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By Andrew Reilly
You could almost swear the Sox don't really want to take the division. You know in your heart they do, but you have to wonder sometimes if maybe Sox players see the likely Death At The Hands Of The Yankees outcome of a theoretical ALDS as not being worth the so-called effort required to get there. How else to explain the reluctance to win easy games, or the general folding under the pressure of playing the absolute nobodies who come to town these days?
There is still some encouragement to be found in the competition, some solace in the fact that while the Sox haven't gained any ground for a month, they haven't lost any either. But that line of thinking is dangerous: what we're rooting for is not for the Sox to win, just for them not to lose. Our collective devotion risks spiraling into a weird, Hawk Harrelsonian abyss of counterlogic and anti-cheering, and any season predicated on the idea of "as long as they can be less bad" is surely doomed.
So now, with just over a month left, the Sox find themselves in the awkward position of being able to see the top of the mountain while finding their feet trapped inside blocks of ice. They could win the Central, even though they can't win a series to save their lives. They could destroy the Tigers if only the Tigers were any good, but the kittens' similarly-deployed lameness means the Sox don't stand a chance: all the Good Guys have to do is play better baseball (and win more games) than a bad team, and that's probably asking too much at this point.
Week in Review: Split. Taking two from the Royals does a team no good when followed by dropping a pair to the Orioles to go 3-3 for the week. Again.
Week in Preview: Doable. Four at Boston and three at New York normally screams "gazelles in the lion's den," but it has come to light the Sox skipped the "winning and losing in logical fashion" drills in Spring Training.
The Q Factor: Following Carlos Quentin's off days Wednesday and Thursday, Time itself was quoted as saying, "Mr. Quentin informs me he no longer requires my services." Quentin could not be reached for comment, as he had astrally projected himself into an alternate-universe sandlot home run derby with Lou Gehrig, Babe Ruth, Mel Ott, Del Ennis and former standout Baltimore Canaries outfielder Lip Pike, who in 1873 led the National Association with four home runs. Mere minutes passed on Earth, although the true elapsed time of the contest was just over 39 years. Quentin placed third and returned to the lineup Friday.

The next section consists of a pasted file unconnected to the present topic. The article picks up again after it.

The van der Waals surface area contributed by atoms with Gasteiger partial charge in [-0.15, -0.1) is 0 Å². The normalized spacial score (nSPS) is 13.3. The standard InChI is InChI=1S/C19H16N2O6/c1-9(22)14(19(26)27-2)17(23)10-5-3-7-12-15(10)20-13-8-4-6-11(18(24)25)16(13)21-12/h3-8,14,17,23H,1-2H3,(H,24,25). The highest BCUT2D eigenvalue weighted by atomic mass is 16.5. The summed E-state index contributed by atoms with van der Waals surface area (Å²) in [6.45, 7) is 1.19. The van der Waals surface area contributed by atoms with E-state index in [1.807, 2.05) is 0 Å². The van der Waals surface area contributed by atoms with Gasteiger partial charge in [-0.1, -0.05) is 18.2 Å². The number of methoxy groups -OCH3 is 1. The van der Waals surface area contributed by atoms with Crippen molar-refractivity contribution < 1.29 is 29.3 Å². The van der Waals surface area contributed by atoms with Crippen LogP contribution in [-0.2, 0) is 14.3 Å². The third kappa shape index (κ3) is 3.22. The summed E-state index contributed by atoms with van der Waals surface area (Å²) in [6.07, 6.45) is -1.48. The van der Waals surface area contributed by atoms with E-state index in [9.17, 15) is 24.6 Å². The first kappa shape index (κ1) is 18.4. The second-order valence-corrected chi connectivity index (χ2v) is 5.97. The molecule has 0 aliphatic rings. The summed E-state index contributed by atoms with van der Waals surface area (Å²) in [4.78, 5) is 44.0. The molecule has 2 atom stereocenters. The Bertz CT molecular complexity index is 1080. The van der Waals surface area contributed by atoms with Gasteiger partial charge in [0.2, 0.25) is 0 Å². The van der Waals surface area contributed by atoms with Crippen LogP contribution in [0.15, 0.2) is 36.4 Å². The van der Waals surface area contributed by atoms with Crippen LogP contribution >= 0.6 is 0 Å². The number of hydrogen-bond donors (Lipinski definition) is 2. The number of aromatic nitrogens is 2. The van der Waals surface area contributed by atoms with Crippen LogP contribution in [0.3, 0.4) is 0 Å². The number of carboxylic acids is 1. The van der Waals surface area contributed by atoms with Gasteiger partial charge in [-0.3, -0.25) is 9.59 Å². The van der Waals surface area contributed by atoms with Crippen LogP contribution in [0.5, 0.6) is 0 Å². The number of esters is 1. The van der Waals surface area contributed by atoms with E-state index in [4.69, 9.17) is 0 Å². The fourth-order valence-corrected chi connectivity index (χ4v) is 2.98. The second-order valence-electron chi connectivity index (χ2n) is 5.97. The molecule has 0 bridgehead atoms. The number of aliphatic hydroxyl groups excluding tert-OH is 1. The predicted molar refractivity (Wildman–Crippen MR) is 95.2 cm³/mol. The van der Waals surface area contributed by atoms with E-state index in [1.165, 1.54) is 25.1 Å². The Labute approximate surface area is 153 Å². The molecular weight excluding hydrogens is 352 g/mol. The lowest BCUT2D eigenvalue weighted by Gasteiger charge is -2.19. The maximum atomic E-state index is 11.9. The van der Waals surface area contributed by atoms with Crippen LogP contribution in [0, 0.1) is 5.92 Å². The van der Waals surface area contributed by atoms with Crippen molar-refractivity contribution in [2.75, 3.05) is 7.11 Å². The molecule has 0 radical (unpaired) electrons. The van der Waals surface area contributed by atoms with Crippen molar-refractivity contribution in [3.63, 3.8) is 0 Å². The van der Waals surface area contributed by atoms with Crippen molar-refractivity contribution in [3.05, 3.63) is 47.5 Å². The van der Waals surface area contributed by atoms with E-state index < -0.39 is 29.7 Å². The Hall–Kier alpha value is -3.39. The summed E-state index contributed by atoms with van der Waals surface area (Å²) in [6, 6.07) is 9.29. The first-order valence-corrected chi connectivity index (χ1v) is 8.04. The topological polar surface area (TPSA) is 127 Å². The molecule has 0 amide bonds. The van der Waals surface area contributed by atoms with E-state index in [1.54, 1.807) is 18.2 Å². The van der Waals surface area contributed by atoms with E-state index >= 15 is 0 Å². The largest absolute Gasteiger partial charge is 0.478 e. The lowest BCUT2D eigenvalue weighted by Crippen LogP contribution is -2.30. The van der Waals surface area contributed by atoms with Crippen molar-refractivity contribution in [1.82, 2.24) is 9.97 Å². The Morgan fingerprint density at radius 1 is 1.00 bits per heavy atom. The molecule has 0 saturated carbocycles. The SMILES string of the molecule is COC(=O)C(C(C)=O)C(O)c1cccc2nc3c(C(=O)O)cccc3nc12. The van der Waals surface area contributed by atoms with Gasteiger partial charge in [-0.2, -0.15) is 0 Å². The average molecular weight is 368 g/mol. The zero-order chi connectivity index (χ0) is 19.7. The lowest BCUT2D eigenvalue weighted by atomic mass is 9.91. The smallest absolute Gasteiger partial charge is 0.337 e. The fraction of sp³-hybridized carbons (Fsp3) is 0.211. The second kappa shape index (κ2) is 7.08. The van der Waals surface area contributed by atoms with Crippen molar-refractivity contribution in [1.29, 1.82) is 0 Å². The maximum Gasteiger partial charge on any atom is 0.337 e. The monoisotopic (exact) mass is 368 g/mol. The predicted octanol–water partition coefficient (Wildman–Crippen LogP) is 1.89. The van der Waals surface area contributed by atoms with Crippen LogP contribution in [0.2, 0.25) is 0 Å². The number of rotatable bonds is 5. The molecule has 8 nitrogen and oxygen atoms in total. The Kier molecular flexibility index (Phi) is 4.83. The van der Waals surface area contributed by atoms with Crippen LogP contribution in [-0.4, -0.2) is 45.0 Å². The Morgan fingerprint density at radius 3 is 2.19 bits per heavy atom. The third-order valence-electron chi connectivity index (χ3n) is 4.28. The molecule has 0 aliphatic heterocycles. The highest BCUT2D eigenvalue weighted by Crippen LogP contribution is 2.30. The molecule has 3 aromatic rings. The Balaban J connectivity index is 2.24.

That's Ozzie!: "Every game in the American League is tough." - Guillen attempts to give some perspective to the Sox' inability to defeather the comically bad Orioles.
The Guillen Meter: His longball-dependent team making its first trip to the unapologetically homer-friendly Yankee Stadium, the Guillen Meter reads 9 for "Again with the %@(* home run derby!"
Underclassmen Update: Low average, high power, decent speed, positional flexibility: It's as though someone took the good aspects of Josh Fields, Ryan Sweeney and Jerry Owens and turned them into a supersub named Jayson Nix without the embarrassment of two bad trades involving Nick Swisher.
Alumni News You Can Use: Former White Sox Hall of Famer Brian Anderson was optioned Friday to the AAA Pawtucket Red Sox.
Hawkeroo's Can-O-Corn Watch: Gordon Beckham's pure numbers are stellar, but his situational line also gives young Bacon Spice the team lead in ball four base hits. The White Sox Report would also like to wish a happy belated birthday to Hawk Hero Carl Yastrzemski, who turned 70 over the weekend.
Endorsement No-Brainer: This week's impossibly difficult road trip for Clint Mansell's soundtrack to The Fountain: Death is the road to awe.
Cubs Snub: The White Sox Report wishes to extend a neighborly welcome to new Cubs owner Tom Ricketts, whose roster depth, easily movable contracts and effortlessly expandable ballpark will surely reap huge returns on the field and in the bank, and a new da-- I'm sorry, I can't type that with a straight face. Had this happened four or five years ago, Sox fans would be running to the hills to escape the inexplicable citywide euphoria for the Cubs dynasty about to be born; instead, we're all just sitting back and waiting for the popcorn to come out of the microwave. I look forward to visiting your brand new, half empty megastadium in Schaumburg for the 2014 Crosscounty Classic.
Fantasy Fix: Quarterbacks, sacked.
The White Sox Report: Read 'em all.
The Cub Factor: Know your enemy.
Andrew Reilly is the managing editor of The 35th Street Review and a contributor to many fine publications.
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